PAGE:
Inborn and Acquired Immunity

There are two main categories of immunity: Inborn Immunity, which is basically, what you inherited at birth, and Acquired Immunity.

Acquired Immunity develops as we progress through life and can change; depending upon the chemicals and pathogens we are exposed as a part of living. Acquired Immunity is of interest because this particular portion of the Immune System has the ability to turn on and turn off again whenever it is needed. This active and passive immunity is the key to its specific function.

Let’s take a closer look at these phases of immunity so that we may better understand both the importance of their function as well as our need to nourish and support these functions for good health and longevity.

Inborn Immunity develops through a careful selective process which is subsequently passed on from parents to offspring. Such things as species immunity protect us from invasion by microbes that do not specifically attack humans. For example, most infections found in animals cannot affect humans, yet many microbes that do not harm animals affect us. Just take a look at some of the clinical references for ImmuGuard.

Lastly individual immunity, acquired by the parents of an offspring, can pass that specific immunity to their children. It is this inherited immunity that allows some people to be able to dissipate throughout their lives by smoking, drinking alcohol, not exercising, etc…., and still live to a ripe old age, relatively free from disease. Are they lucky? Perhaps, but the real ‘luck’ lies in the fact that the person probably inherited a very strong Inborn Immunity which allowed them to thrive in spite of multiple abuses.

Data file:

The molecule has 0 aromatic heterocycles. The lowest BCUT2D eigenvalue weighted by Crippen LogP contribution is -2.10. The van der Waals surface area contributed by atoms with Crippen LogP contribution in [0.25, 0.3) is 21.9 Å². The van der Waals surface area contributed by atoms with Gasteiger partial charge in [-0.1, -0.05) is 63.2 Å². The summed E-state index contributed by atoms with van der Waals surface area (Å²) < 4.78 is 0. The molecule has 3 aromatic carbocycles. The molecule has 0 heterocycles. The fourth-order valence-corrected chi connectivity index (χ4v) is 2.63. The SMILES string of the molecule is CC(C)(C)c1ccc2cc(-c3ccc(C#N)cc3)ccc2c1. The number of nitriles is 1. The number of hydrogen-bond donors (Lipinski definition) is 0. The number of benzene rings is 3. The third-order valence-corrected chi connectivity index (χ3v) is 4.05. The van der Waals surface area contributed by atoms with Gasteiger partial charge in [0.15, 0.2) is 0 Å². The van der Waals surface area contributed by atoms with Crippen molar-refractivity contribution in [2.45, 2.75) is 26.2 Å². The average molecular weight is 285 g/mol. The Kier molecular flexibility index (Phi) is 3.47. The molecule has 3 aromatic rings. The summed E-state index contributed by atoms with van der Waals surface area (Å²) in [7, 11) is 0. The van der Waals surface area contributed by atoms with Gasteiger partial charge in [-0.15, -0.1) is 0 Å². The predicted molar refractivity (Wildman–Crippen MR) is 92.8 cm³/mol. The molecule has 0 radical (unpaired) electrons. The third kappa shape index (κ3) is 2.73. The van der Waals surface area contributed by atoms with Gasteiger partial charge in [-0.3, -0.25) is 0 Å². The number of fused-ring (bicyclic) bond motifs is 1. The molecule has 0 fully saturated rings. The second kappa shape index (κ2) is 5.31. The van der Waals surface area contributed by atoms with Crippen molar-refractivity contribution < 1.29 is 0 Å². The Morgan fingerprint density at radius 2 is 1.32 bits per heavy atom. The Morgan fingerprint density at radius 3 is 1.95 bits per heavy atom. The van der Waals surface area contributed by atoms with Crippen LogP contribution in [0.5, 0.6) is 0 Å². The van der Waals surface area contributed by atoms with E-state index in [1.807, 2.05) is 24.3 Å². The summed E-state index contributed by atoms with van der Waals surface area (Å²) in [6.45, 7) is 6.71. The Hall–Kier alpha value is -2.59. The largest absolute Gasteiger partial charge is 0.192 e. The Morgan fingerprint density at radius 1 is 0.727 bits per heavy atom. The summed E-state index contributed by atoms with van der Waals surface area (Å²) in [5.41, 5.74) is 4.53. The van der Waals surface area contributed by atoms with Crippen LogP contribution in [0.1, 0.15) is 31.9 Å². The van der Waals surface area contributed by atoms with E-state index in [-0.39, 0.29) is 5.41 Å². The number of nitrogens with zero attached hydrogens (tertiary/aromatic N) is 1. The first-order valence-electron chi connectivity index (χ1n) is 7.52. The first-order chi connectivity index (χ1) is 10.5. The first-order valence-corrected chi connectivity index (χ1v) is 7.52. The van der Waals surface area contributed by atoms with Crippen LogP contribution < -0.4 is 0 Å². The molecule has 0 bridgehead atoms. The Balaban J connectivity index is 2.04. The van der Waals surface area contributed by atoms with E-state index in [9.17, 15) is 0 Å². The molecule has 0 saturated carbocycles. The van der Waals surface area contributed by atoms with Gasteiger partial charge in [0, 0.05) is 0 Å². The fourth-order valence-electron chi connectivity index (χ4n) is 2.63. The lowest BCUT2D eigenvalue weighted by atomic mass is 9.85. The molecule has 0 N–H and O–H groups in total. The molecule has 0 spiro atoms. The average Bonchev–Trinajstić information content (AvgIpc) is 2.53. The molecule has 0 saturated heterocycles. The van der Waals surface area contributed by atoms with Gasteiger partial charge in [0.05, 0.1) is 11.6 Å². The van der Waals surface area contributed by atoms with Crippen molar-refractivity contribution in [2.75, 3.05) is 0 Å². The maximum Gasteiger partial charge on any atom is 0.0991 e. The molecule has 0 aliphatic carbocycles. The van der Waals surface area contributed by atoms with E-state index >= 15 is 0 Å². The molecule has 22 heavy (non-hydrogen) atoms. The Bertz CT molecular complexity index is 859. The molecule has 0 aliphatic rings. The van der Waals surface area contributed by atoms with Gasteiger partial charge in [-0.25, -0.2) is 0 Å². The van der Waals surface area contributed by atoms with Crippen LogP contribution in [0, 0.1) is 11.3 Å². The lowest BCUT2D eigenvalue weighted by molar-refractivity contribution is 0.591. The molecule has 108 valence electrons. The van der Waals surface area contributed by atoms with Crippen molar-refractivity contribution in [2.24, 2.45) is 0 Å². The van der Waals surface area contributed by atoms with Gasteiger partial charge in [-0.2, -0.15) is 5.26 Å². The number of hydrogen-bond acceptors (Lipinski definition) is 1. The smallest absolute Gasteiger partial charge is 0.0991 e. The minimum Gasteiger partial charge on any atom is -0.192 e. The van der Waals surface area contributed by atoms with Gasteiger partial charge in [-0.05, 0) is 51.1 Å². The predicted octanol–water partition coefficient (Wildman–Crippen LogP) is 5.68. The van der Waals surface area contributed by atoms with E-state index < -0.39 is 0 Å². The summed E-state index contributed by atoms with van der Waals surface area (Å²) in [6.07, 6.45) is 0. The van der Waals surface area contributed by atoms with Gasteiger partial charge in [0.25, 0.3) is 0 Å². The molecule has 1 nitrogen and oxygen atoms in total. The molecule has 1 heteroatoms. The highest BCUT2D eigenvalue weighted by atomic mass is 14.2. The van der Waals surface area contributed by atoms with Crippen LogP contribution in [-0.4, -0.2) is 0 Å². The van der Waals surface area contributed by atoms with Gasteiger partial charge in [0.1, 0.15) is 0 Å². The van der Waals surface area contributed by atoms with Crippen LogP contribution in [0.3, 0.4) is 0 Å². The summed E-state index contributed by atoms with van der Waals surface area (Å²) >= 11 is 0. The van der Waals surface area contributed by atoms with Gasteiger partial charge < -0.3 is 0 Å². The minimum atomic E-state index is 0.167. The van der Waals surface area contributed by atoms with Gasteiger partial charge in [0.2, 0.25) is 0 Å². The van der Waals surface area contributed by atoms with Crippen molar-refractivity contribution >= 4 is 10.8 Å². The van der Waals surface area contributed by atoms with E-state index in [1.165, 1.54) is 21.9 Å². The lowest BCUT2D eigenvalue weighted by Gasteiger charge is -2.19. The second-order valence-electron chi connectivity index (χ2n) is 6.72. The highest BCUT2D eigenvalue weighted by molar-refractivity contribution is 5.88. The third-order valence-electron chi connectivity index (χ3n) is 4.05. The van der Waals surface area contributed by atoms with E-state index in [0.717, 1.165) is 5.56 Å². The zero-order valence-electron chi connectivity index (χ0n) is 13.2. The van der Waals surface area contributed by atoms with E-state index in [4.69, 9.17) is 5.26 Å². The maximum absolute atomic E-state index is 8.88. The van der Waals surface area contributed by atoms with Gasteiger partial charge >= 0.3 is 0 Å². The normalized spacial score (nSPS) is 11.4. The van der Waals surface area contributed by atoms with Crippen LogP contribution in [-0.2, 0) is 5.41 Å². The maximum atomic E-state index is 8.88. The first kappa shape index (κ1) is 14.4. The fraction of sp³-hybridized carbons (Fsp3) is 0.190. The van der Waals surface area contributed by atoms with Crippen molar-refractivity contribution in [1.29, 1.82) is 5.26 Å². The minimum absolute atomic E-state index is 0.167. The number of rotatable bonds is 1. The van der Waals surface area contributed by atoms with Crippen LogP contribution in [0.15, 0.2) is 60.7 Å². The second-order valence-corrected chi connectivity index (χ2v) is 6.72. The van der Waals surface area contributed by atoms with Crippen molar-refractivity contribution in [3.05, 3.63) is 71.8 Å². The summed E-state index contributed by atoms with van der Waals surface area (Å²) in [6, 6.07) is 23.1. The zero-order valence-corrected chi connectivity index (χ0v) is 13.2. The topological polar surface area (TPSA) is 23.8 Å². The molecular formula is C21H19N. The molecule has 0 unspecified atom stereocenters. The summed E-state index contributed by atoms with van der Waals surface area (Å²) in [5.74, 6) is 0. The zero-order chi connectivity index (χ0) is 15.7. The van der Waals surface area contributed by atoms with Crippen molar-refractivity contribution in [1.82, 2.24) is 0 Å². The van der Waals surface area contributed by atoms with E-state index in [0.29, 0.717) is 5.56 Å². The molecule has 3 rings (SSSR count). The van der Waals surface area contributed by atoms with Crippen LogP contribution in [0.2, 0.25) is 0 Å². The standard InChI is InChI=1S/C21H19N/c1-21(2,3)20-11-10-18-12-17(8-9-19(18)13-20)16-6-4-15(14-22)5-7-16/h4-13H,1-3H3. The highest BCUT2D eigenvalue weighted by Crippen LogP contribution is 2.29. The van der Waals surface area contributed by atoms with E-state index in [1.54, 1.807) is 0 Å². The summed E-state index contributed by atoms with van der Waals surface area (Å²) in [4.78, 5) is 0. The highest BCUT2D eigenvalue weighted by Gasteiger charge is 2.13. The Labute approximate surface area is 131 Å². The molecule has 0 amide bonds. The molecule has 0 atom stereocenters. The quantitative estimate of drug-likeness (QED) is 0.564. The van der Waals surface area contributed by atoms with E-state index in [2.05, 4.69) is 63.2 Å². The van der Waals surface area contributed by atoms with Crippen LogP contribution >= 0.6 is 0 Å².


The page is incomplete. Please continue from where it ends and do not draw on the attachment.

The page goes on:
Unlike Inborn Immunity, which you get before birth, Acquired Immunity begins to develop immediately after birth and continues throughout an individual’s lifetime as each of us encounters various harmful agents. The problem we face today is that there are so many of these agents that our Immune System can no longer keep up the pace of defense. This weakens the system and leaves us vulnerable to attack.

The Acquired Immune System comes into play when a foreign substance, called an Antigen, enters the body, causing an immune response. Most Antigens are large protein molecules, but some can also be made up of Carbohydrates and Lipids, I talk more about this in my special report
Your Immune System -Why It Fails & How to Fix It.

Antigens are usually found on the surface of these foreign organisms entering the body. They may also be found on the surface of red blood cells, other tissue cells, pollens, and toxins or chemical poisons, as well as some foods. Antigens stimulate the activity of Lymphocytes called T or B cells.

Both T and B cells are produced in the Bone Marrow. They differ, however, in their method of action. Some of the base cells produced in the Bone Marrow travel to the Thymus Gland and develop into T cells. T cells make up about eighty percent of all the Lymphocytes circulating in the blood. The remaining base cells go to the Lymphoid Tissue and mature as B cells or B Lymphocytes.

As you can see your immune system is one of the most important systems, take our FREE Immune Quiz here. We use the formula called ImmuGuard along with our Full Spectrum Multi-nutrient supplement every day High Vitality. It is also available to you. It’s called High Vitality and you can get it from a company called Phoenix Nutritionals at 1-800-440-2390. Check back often for the latest nutrition articles. For more information on your immune system watch my video Dr Whiting on The Immune System.

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